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John Chrysostom

AD 407
When He had delivered to His Apostles such sublime precepts, so much greater than the precepts of the Law, that they might not be dismayed and say, How shall we be able to fulfil these things? He sooths their fears by mingling praises with His instructions, saying, “Ye are the salt of the earth.” This hews them how necessary were these precepts for them. Not for your own salvation merely, or for a single nation, but for the whole world is this doctrine committed to you. It is not for you then to flatter and deal smoothly with men, but, on the contrary, to be rough and biting as salt is. When for thus offending men by reproving them ye are reviled, rejoice; for this is the proper effect of salt to be harsh and grating to the depraved palate. Thus the evil-speaking of others will bring you no inconvenience, but will rather be atestimony of your firmness. A doctor when he is adorned with all the preceding virtues, then is like good salt, and his whole people are salted by seeing and heari...

John Chrysostom

AD 407
It is as a matter of absolute necessity that he commands all this. Why must you be salt? Jesus says in effect: “You are accountable not only for your own life but also for that of the entire world. I am sending you not to one or two cities, nor to ten or twenty, nor even to one nation, as I sent the prophets. Rather, I am sending you to the entire earth, across the seas, to the whole world, to a world fallen into an evil state.” For by saying, “You are the salt of the earth,” Jesus signifies that all human nature itself has “lost its taste,” having become rotten through sin. For this reason, you see, he requires from his disciples those character traits that are most necessary and useful for the benefit of all. The Gospel of Matthew, Homily ...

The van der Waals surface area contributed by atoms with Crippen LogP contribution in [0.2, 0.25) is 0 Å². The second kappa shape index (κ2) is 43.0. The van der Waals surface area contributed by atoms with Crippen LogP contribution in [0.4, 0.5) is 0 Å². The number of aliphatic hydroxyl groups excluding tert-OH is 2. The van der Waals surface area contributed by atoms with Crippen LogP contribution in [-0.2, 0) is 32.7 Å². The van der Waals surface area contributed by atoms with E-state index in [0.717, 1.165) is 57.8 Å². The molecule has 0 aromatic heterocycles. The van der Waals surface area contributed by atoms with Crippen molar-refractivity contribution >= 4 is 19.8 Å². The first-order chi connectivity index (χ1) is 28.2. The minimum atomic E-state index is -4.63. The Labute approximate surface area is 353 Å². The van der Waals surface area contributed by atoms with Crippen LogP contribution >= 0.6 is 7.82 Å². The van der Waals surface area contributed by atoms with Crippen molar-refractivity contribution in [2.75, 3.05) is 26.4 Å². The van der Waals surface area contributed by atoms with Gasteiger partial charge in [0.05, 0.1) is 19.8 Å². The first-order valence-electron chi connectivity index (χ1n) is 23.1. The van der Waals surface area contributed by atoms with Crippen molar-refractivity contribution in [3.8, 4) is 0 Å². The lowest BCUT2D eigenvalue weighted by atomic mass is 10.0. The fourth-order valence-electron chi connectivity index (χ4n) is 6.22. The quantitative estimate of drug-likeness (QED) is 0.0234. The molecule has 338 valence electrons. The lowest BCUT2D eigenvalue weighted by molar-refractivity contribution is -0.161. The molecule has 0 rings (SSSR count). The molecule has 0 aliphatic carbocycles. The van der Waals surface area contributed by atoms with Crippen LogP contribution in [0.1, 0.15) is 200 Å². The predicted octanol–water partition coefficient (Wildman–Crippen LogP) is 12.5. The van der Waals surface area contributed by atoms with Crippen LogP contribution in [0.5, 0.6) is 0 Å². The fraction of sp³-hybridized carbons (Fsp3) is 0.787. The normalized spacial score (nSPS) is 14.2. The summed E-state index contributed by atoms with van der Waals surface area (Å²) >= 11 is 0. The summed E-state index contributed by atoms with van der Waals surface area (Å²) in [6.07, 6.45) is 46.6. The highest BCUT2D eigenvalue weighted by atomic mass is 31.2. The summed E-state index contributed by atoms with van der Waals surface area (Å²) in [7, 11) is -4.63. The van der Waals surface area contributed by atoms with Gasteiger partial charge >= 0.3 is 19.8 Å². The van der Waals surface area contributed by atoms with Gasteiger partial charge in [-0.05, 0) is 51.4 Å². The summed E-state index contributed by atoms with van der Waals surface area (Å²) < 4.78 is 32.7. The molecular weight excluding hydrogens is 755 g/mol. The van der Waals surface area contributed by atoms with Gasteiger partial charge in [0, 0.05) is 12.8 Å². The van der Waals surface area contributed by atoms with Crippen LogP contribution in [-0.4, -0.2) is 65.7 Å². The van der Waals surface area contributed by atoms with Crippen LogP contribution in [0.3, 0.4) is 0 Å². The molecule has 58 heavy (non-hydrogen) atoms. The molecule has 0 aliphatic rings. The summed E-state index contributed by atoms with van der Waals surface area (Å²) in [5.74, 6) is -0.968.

Remigius of Rheims

AD 533
The Apostles are “the salt of the earth,” that is, of worldly men who arecalled the earth, because they love this earth. It should be known, that in the Old Testament no sacrifice was offered to God unless it were first sprinkled with salt, for none can present an acceptable sacrifice to God without the flavour of heavenly wisdom. ...
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Theophylact of Ochrid

AD 1107
The prophets were sent to one race only, but you are the salt of the whole earth. By your teachings and reproofs you act as an astringent upon the slack and the indolent, so that they will not breed the worms that never die. So do not desist from your astringent reproofs, even if you are reviled or persecuted. Therefore He says: For if the teacher has become insipid, that is, if he does not give astringent reproofs, but has become soft and lax, "wherewith shall it be salted?" that is, how can this be corrected? So from then on he is cast out from the rank of teacher and is trodden under foot, that is, despised. ...

Knowing this first, that no prophecy of the scripture is of any private interpretation. - 2 Peter 1:20